Mr. Bo's argument was laid out in one section of a document written from memory by a court observer and including remarks that officials are keeping secret. The first document obtained by The Times was a fuller version of Mr. Bo's final statement.
A person briefed on the trial confirmed that both documents had been written by someone inside the court.
One version of the prosecution's closing statement posted online Monday did make an oblique reference to the "six-point guidance," but censors quickly excised that section. (The earlier transcript still appears on Sina.com, a popular Web news portal.)
In interviews, party insiders said last year that Mr. Bo had tried to persuade powerful associates in Beijing to seize on Mr. Wang's mental health as a way of helping Mr. Bo quash the emerging murder scandal. The issue presented them with a test of their competing party loyalties.
After Mr. Wang was taken to Beijing, the party's General Office, which was run by Ling Jihua, a top aide to Hu Jintao, then the party leader and China's president, secretly ordered a psychiatric examination of Mr. Wang at a military hospital in the capital. It determined that Mr. Wang suffered from intermittent psychiatric problems, according to party insiders briefed on the episode. Wider knowledge of that would have cast some doubt on Mr. Wang's murder account and other accusations.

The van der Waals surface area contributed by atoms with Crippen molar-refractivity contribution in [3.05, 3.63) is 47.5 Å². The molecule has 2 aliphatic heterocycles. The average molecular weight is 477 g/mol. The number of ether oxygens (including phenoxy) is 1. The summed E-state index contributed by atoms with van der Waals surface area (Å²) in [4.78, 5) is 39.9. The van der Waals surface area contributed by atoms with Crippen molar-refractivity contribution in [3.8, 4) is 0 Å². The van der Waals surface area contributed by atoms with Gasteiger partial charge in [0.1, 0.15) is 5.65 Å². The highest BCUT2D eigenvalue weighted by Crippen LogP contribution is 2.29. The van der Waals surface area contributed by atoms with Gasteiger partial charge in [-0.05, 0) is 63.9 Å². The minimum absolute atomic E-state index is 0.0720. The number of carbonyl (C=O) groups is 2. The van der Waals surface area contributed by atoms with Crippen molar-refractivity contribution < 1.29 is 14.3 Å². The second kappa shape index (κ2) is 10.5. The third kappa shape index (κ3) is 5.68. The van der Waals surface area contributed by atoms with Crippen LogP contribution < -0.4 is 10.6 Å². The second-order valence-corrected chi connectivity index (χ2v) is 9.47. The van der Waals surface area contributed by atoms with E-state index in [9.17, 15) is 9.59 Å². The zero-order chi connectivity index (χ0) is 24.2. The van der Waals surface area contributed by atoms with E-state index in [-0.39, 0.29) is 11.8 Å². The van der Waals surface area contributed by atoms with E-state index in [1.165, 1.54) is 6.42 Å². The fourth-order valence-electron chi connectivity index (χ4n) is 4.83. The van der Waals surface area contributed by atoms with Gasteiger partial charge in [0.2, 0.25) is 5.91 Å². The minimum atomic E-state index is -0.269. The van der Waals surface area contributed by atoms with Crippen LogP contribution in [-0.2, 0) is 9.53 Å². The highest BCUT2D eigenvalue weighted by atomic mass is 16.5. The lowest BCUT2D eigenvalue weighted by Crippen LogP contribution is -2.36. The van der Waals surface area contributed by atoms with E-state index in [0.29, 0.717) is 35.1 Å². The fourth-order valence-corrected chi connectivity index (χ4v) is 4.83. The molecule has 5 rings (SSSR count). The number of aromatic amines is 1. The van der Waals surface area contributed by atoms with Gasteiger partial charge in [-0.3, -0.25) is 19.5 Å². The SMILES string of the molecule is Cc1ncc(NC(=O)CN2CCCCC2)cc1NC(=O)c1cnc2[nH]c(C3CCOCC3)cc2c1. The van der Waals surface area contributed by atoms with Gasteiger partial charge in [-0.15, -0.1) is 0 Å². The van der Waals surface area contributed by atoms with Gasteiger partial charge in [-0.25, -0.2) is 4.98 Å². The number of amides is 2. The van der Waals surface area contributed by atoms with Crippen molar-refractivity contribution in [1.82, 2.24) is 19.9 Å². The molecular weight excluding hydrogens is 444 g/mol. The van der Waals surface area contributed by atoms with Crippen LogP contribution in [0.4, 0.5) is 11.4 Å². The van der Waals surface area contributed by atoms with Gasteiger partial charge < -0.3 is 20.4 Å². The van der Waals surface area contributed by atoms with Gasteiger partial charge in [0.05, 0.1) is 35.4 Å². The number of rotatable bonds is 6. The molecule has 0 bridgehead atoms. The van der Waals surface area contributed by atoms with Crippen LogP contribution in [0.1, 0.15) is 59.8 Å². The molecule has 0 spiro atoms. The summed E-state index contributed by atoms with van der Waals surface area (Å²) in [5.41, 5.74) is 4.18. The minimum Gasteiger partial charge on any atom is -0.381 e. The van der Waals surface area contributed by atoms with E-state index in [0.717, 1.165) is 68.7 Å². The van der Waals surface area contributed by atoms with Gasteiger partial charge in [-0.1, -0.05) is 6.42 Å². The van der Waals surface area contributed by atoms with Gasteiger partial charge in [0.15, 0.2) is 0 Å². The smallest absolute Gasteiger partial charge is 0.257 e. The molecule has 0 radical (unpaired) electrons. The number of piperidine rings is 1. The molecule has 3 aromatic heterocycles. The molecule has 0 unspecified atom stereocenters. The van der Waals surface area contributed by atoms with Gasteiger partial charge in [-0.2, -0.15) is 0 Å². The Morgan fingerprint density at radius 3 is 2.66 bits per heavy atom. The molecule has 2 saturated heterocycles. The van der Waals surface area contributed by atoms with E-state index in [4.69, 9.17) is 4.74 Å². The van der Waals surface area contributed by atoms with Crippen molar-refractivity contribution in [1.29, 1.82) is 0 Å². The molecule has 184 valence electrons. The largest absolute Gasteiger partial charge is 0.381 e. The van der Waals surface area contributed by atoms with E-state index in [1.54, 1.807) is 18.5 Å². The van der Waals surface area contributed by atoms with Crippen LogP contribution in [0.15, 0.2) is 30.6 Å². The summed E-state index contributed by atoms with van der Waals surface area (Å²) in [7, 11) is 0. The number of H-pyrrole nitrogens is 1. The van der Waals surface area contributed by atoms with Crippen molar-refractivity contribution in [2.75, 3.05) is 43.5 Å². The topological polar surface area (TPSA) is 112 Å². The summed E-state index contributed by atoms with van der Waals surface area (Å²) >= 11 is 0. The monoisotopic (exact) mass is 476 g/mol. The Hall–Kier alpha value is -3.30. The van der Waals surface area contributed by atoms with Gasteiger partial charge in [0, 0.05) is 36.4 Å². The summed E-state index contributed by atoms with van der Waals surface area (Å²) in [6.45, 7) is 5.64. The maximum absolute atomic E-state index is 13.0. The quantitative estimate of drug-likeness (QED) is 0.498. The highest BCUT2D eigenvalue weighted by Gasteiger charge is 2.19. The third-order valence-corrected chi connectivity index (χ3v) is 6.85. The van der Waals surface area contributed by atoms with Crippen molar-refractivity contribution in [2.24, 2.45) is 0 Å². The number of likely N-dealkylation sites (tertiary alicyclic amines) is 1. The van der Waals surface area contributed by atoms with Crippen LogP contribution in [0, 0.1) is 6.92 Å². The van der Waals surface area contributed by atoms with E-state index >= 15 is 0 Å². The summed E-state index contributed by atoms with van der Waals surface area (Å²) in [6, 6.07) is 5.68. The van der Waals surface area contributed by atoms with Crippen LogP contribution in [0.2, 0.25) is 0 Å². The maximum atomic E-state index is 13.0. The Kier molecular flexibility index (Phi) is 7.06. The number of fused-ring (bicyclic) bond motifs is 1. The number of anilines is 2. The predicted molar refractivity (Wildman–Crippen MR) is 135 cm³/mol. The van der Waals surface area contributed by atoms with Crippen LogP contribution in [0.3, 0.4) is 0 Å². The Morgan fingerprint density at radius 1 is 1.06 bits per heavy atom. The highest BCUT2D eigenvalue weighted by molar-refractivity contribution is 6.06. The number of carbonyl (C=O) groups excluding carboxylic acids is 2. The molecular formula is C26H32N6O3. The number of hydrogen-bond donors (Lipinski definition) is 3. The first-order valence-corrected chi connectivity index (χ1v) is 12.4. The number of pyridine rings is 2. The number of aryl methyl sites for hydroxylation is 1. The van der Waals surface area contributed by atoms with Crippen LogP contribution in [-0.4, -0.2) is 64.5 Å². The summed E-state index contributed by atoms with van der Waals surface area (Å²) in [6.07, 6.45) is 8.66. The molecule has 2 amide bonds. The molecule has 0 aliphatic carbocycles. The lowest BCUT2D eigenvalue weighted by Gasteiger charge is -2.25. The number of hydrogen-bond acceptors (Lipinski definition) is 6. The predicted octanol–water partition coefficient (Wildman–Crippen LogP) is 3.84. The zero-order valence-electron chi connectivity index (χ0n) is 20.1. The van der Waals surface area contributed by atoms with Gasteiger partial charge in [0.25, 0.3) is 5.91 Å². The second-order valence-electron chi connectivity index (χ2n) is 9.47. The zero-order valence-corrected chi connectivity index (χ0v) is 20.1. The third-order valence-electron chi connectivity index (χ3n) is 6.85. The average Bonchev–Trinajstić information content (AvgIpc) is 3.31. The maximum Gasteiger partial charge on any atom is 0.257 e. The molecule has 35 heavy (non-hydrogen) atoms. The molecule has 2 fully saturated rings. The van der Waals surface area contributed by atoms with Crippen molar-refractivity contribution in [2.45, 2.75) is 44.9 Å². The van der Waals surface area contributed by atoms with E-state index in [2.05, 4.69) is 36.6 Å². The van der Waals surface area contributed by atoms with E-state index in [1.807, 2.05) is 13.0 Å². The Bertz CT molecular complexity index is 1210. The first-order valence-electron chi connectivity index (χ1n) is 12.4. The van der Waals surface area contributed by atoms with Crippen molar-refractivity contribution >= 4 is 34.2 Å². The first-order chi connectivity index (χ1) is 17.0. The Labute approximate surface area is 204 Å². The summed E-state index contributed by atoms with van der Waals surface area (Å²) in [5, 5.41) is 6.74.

"This exam could have been used to exonerate Bo Xilai," one of the insiders said.
When he learned of the exam results, the insiders said, Mr. Bo asked Gen. Liu Yuan, a military ally who oversaw the Beijing hospital, to help leak the results, but he refused. Mr. Ling kept the results quiet as well. If they had chosen differently, Mr. Wang might have been discredited, and Mr. Bo could still be in power, some of the insiders said.
A verdict for Mr. Bo, most likely predetermined by party leaders, is expected in early September.
Mia Li contributed research.world
This article originally appeared in The New York Times.